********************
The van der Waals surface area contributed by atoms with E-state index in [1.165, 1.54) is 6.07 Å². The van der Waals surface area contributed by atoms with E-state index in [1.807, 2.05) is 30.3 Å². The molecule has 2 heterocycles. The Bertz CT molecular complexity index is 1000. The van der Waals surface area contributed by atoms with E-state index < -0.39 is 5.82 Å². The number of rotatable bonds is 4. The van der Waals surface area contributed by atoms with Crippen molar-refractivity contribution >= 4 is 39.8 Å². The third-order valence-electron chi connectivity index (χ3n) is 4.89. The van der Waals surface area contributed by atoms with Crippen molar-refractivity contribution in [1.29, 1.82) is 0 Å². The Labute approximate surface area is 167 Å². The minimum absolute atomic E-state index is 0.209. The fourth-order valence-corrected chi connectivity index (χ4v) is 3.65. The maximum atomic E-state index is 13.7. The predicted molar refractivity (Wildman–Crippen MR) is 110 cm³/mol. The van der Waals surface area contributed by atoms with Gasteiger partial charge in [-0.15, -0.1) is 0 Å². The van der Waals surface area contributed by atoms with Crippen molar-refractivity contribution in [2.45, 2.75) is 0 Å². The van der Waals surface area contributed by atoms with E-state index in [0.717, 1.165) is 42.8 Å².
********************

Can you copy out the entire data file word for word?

The van der Waals surface area contributed by atoms with E-state index in [1.165, 1.54) is 6.07 Å². The van der Waals surface area contributed by atoms with E-state index in [1.807, 2.05) is 30.3 Å². The molecule has 2 heterocycles. The Bertz CT molecular complexity index is 1000. The van der Waals surface area contributed by atoms with E-state index < -0.39 is 5.82 Å². The number of rotatable bonds is 4. The van der Waals surface area contributed by atoms with Crippen molar-refractivity contribution >= 4 is 39.8 Å². The third-order valence-electron chi connectivity index (χ3n) is 4.89. The van der Waals surface area contributed by atoms with Crippen molar-refractivity contribution in [1.29, 1.82) is 0 Å². The Labute approximate surface area is 167 Å². The minimum absolute atomic E-state index is 0.209. The fourth-order valence-corrected chi connectivity index (χ4v) is 3.65. The maximum atomic E-state index is 13.7. The predicted molar refractivity (Wildman–Crippen MR) is 110 cm³/mol. The van der Waals surface area contributed by atoms with Gasteiger partial charge in [-0.15, -0.1) is 0 Å². The van der Waals surface area contributed by atoms with Crippen molar-refractivity contribution in [2.45, 2.75) is 0 Å². The van der Waals surface area contributed by atoms with E-state index in [0.717, 1.165) is 42.8 Å².